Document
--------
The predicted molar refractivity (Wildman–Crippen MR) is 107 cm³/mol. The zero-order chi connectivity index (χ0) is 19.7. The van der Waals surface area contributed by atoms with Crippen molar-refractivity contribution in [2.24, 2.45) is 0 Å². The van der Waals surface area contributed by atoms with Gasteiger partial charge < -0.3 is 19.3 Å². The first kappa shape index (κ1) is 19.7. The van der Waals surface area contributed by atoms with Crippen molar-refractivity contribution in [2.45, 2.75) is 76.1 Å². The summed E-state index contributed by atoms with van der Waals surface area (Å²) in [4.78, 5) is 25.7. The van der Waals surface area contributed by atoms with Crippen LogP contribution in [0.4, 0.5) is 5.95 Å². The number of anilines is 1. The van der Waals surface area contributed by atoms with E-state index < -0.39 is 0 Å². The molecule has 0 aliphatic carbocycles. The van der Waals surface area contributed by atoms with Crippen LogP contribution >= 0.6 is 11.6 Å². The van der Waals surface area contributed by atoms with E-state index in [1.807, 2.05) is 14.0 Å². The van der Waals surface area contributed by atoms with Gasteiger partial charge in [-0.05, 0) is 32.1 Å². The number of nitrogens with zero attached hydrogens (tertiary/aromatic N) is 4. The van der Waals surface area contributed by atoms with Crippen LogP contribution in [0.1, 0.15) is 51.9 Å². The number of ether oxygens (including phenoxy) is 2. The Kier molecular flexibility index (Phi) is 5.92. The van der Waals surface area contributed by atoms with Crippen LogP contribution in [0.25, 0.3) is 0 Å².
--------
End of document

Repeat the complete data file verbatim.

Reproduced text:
The predicted molar refractivity (Wildman–Crippen MR) is 107 cm³/mol. The zero-order chi connectivity index (χ0) is 19.7. The van der Waals surface area contributed by atoms with Crippen molar-refractivity contribution in [2.24, 2.45) is 0 Å². The van der Waals surface area contributed by atoms with Gasteiger partial charge < -0.3 is 19.3 Å². The first kappa shape index (κ1) is 19.7. The van der Waals surface area contributed by atoms with Crippen molar-refractivity contribution in [2.45, 2.75) is 76.1 Å². The summed E-state index contributed by atoms with van der Waals surface area (Å²) in [4.78, 5) is 25.7. The van der Waals surface area contributed by atoms with Crippen LogP contribution in [0.4, 0.5) is 5.95 Å². The number of anilines is 1. The van der Waals surface area contributed by atoms with E-state index < -0.39 is 0 Å². The molecule has 0 aliphatic carbocycles. The van der Waals surface area contributed by atoms with Crippen LogP contribution >= 0.6 is 11.6 Å². The van der Waals surface area contributed by atoms with E-state index in [1.807, 2.05) is 14.0 Å². The van der Waals surface area contributed by atoms with Gasteiger partial charge in [-0.05, 0) is 32.1 Å². The number of nitrogens with zero attached hydrogens (tertiary/aromatic N) is 4. The van der Waals surface area contributed by atoms with Crippen LogP contribution in [0.1, 0.15) is 51.9 Å². The number of ether oxygens (including phenoxy) is 2. The Kier molecular flexibility index (Phi) is 5.92. The van der Waals surface area contributed by atoms with Crippen LogP contribution in [0.25, 0.3) is 0 Å².